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InterviewsThe Scaramanga Six - An interview with Steven Morricone

Posted on Saturday, September 05 2015 @ 16:46:29 CDT by Steven Reid
Progressive Rock

Ever woken up, dripping with sweat, having suffered The Terrifying Dream? The Scaramanga Six certainly have and they've gone and written an album about it, the songs all in some way recounting those fear filled nights. Bassist and singer Steven Morricone spoke with Sea of Tranquility's Steven Reid about the Six's foursome, the art of making recording an album as difficult as possible, while still delivering a killer record and of course, dreams that terrify…

Hi Steven and thanks for taking the time to answer some questions for Sea of Tranquility, it's hugely appreciated.

No worries at all, fellow Steven.

I'm embarrassed to say that your new album, The Terrifying Dream is the first time Sea of Tranquility has encountered The Scaramanga Six, so can we start with some of the background please. When did the band first come together and how have you evolved from The Scaramanga Six, to the current Scaramanga four?

There is no need for embarrassment - We have been lurking ominously in the shadows nibbling around the edge of the biscuit of obscurity for twenty long years now. Though relentless in our activity, a certain amount of media blackout over the years concerning our releases and a tendency to turn up relatively unannounced at gigs does mean that we are often a new discovery to people of taste like yourself. It's not through choice of course – the fact we are so far underground that we are almost troglodytes is something we would very much like to change, and hopefully your readers can help us out in that respect.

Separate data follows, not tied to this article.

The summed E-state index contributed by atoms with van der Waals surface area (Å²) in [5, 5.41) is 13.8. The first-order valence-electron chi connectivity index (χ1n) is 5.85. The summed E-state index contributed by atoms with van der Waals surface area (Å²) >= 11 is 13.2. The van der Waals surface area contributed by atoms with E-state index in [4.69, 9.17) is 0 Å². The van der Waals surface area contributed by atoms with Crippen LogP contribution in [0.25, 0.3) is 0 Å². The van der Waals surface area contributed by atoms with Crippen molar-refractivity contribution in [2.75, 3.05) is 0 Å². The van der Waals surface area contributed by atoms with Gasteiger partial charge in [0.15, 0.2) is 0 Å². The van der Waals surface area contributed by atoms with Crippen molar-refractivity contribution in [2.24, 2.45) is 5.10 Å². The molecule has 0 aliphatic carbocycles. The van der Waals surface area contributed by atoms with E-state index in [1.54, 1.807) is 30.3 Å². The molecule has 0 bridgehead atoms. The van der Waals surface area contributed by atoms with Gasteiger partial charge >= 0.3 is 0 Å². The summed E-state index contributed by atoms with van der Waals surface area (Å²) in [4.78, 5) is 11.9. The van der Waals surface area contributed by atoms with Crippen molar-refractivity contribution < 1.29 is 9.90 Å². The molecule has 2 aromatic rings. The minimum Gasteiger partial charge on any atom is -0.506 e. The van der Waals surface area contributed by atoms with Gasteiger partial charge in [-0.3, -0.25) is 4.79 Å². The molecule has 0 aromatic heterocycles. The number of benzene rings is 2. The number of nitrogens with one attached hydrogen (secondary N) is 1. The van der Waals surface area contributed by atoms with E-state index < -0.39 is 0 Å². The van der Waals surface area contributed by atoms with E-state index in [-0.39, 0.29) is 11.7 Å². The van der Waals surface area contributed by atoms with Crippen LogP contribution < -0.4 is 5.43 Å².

The band has always been loosely based in Huddersfield, W. Yorks – we started out Monkees-style as a bunch of dossers sharing a big old Victorian house there in the mid 90's, annoying neighbours with deafening attic jam sessions. The band that arose from that was initially called just 'Scaramanga', but then quickly changed to The Scaramanga Six because we wanted to sound more like a wrongly convicted set of detainees. There were actually six of us to start off with, but the name stuck despite numerous line-up changes and fluctuating numbers. What's in a name eh? It's always been based around me and my twin brother Paul – as long as we rock together it will continue. Our secret weapon, Julia Arnez, on guitar has been with us for 19yrs and drum-twatter Gareth Champion is now the longest serving stickman at nearly 10 years, mainly on his account of also being a terrific chef. Through it all, we like to think there has been some consistency of style and content – though we have got better at recording and performing, most of the early material still stands up to today's output.

In my review of The Terrifying Dream, I found it unusually difficult to categorise your music into a neat genre box. When someone asks you, "so what sort of music does your band play?". What is the answer you give them?

20 years down the line and this is no clearer to any of us either. The best description we've come up with is that we are like an evil version of a pop group. Some would say we are fairly straight-forward punk rock, and it's true to say that our material is up-front, but where would be the fun in being predictable? We wouldn't describe ourselves as prog, yet there seems to be an affinity with those who like that sort of thing.

I suppose if you imagined the sort of encyclopaedic racket that would emanate from the arse of a werewolf that's just eaten all of your very favourite bands, that's us in a nutshell.

As a band you seem very open to new ideas, the line-up having expanded and contracted and various instruments incorporated and then sometimes discarded. You've also employed different and varied recording formats. Is the experience and challenge of pushing the boundaries and vision of what The Scaramanga Six can achieve almost as much of a driving force in itself as the creation of superb music?